Rep. Joey Andrews, D-St. Joseph, and his sister Nealie Andrews are facing scrutiny after the legislator voted in favor of a bill package that would grant authority for siting solar and wind farms to the unelected members of the Michigan Public Service Commission rather than local planning commissions.
Andrews is part owner of Parasol Solar in Niles, and Nealie Andrews is a lobbyist for several renewable energy companies. The representative is majority vice chair on the House Energy, Communications and Technology Committee. According to reporting by the Detroit News, Nealie Andrews has communicated with members of the committee on behalf of her renewable energy clients.
Michigan Information & Research Services broke the story on Thursday. Andrews claims Parasol – a company he formed in 2015 – is currently inactive.
Kevon Martis is a spokesman for Our Home Our Voice LLC, a statewide bipartisan nonprofit committed to preserving local control of land uses, including wind, solar, battery storage, aggregate extraction, and short-term rentals.
“I cannot verify whether Rep Andrews solar company is active or inactive,” Martis told The Midwesterner.
Martis testified before the Energy Committee on Wednesday in opposition to House Bills 5120, 5121, 5122, and 5123. If passed into law, the bills will wrest local zoning and planning control from township planning commissions, and prevent them from blocking or delaying approvals for renewable energy farms.
“The bills Rep. Andrews voted for deal with solar projects the size his firm was or is likely involved with, those under 50 megawatts,” Martis said. “I am sure Rep. Andrews is committed to clean government, and there is no shame in recusal. Doing so would show he is serious about putting people first.”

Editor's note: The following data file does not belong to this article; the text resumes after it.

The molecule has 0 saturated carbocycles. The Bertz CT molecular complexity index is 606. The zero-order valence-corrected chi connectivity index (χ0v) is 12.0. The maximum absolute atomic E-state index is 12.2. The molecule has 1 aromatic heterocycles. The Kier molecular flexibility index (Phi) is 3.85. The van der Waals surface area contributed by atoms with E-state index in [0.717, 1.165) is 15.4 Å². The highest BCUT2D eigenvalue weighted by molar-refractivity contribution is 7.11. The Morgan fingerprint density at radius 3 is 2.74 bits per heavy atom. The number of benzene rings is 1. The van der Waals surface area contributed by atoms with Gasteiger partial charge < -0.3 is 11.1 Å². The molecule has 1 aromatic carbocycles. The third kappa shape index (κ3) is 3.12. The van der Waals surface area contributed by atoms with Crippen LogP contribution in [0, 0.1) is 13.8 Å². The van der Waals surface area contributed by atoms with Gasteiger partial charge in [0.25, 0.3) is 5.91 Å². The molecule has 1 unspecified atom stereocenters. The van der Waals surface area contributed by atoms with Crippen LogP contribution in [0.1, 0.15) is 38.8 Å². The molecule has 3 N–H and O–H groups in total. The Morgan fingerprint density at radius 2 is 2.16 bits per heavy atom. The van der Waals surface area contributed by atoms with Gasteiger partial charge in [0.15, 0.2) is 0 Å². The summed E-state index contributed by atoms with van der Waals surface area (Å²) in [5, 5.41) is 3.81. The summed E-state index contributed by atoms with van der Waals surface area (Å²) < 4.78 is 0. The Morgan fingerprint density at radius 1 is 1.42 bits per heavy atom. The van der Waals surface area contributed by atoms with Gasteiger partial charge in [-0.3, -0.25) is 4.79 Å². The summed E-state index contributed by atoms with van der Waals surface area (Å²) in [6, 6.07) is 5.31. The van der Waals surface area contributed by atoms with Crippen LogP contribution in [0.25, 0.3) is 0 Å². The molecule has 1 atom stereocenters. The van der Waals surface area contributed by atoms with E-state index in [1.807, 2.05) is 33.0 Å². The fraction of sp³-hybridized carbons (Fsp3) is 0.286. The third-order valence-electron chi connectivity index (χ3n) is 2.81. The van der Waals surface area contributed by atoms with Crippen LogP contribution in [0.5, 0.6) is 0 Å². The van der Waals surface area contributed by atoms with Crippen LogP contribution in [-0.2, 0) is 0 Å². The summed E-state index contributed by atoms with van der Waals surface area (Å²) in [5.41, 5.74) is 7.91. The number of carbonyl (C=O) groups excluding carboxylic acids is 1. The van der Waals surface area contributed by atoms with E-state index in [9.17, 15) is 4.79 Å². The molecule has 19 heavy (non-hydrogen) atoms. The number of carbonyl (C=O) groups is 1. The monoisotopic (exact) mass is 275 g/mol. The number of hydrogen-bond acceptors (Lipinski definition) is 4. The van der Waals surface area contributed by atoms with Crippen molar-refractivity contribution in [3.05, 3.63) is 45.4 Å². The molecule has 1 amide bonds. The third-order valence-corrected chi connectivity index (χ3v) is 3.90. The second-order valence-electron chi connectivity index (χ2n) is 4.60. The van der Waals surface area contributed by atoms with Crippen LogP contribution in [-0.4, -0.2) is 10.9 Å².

Andrews released a statement on Thursday without addressing the appearance of a conflict of interest.
“The issue of how and where to locate new renewable energy projects, especially those at utility scale, brings out a lot of passion about local control and personal property rights,” he said. “I was proud to introduce an amendment, which was adopted with bipartisan support, to expressly forbid the use of eminent domain for solar or wind projects.”
He continued: “Michigan’s transition to clean energy is inevitable, and we have to act quickly to protect our environment, strengthen our electric grid, and create the sustainable, good-paying union jobs that will bring these projects to fruition. I will continue to monitor these bills as they move forward, and I am committed to finding a solution to our energy needs that honors local control.”
The representative, however, told the Detroit News on Thursday: “It’s not a conflict if I don’t benefit.”